Around Labor Day last year, we were asked to conduct litigation support messaging to propel a series of high-profile cases in the news that involved, among other things, an intellectual property dispute over book and film rights versus the rapper Drake, and NBA basketball legend Lebron James.
While the parties had tried unsuccessfully for years to amicably negotiate in good faith, somehow it took the pressure and attention brought to bear by a geyser of international media attention we achieved to motivate the disparate parties. About a month ago, the parties were finally on the road toward amicably settling the dispute.
Madison Square Garden bans lawyers
The head of a respected litigation practice contacted us shortly before the tip-off of the NBA season to advise he was about to become the plaintiff in a unique case versus the New York Knicks and their owner, Madison Square Garden Entertainment.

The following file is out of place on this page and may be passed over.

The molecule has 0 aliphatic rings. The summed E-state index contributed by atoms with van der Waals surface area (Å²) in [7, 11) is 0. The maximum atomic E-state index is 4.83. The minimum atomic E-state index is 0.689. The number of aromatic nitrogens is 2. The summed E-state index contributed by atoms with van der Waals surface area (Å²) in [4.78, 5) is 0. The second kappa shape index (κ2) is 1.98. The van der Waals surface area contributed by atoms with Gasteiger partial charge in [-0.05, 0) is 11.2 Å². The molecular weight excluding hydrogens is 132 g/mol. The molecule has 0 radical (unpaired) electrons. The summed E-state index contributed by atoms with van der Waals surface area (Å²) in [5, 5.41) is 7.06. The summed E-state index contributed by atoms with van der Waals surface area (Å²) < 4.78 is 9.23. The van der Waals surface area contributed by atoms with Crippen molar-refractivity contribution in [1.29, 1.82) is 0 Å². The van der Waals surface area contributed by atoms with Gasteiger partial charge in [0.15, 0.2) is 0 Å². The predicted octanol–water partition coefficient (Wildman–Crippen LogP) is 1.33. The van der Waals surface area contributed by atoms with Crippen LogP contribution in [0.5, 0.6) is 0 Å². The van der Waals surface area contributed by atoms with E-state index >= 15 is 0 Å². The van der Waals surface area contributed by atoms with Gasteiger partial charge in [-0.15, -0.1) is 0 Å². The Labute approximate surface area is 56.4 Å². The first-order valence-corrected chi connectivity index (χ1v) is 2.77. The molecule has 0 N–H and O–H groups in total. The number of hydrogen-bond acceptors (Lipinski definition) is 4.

A proud Knicks fan and season ticket holder for nearly 50 years, he found his subscription abruptly canceled and he and 60 other attorneys at the firm were banned from entering The Garden, Radio City Music Hall, The Beacon Theatre and other MSG venues, simply for being an adverse party in an unrelated litigation vs MSG. This became the seminal case resulting in copycat suits from dozens of other law firms versus MSG bans.
Our team launched the strategic earned media campaign with a one-on-one sit down with the New York Times, for a front-page feature, to be followed by a dramatic story on NBC News.
Our pitch was, how could the management of MSG be so cold-hearted to ban one of its most loyal and longest season ticket holders? And from another perspective, isn’t banning lawyers for simply providing legal representation an affront to our American justice system?